Despite these rules, the motion for an expanded injunction does not allege that Mishkoff's speech is commercial. Inspection of the web site reveals the wholly non-commercial character of the website. It is apparent from the web site that there is no advertising, no sales of goods or services, and no solicitations of donations or other payments. In sum, this is a non-commercial expression of views about Taubman and its lawyers, and plaintiff's claim cannot succeed on the merits.
The Lanham Act codifies a "fair use" defense at Section 33(b)(4): "the use of the name, term or device charged to be an infringement is a use, otherwise than as a mark, of . . . a term or device which is descriptive of and used fairly and in good faith only to describe the goods or services of such party...." 15 U.S.C. § 1115(b)(4). Numerous courts have recognized the applicability of this defense in the Internet context,(16) and the cybersquatting statute expressly recognizes fair use as a possible defense. 16 U.S.C. § 1125(d)(1)(B)(i)(IV). Mishkoff does no more than this the subject matter of his site is the plaintiff, and he uses its name to identify Taubman as the subject of criticism. This in no way constitutes use of the mark in a trademark sense. Rather, Mishkoff has used plaintiff's mark in a "non-trademark sense," that is, simply to identify its goods, services or business, and not his own. See Restatement (Third) of Unfair Competition § 28, comment c (1995). Mishkoff's domain names use plaintiff's mark not to identify plaintiff as the source of Mishkoff's First Amendment-protected consumer speech, but only to categorize his site in accordance with its subject matter (that is, in its descriptive sense, and not its trademark sense). Although plaintiff would prefer to silence Mishkoff, his use of plaintiff's names on his web site and in his domain name clearly falls under the fair use doctrine, in addition to the other defenses discussed above.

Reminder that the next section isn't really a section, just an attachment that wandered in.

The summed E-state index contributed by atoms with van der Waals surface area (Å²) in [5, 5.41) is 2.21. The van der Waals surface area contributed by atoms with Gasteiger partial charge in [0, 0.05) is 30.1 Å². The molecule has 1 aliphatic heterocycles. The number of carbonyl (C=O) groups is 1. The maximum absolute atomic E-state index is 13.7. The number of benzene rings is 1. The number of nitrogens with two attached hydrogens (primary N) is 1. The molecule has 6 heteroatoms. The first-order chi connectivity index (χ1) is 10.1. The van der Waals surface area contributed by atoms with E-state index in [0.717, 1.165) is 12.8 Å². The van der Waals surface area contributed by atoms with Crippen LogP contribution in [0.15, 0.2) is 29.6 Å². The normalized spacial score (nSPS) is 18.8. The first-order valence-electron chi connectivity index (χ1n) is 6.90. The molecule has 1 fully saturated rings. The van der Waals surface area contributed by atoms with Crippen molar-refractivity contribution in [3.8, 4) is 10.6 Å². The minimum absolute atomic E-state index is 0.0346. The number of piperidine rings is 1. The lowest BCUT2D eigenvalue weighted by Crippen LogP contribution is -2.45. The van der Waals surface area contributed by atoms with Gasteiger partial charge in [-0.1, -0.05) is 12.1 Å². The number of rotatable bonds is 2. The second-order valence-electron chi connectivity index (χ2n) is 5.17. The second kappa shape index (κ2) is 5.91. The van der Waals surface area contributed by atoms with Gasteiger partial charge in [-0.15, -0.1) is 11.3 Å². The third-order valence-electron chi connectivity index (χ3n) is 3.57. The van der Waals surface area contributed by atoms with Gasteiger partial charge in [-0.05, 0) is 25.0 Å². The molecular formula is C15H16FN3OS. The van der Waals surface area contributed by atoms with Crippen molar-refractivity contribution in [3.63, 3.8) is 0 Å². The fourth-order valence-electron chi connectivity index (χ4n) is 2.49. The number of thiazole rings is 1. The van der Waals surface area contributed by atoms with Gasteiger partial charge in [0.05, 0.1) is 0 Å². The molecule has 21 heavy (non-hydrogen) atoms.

The final reason why the record in this case does not support an expanded preliminary injunction is that plaintiff has made no effort to demonstrate that Mishkoff registered his domain names in a bad faith attempt to profit from the plaintiff's marks. Because "bad faith" is a requirement for a finding of a violation under the cybersquatting law, there is no possibility that plaintiff might succeed on the merits by showing a violation of this statute.
The motion to expand the preliminary injunction to include defendant's "sucks" domain names should be denied.
November 12, 2001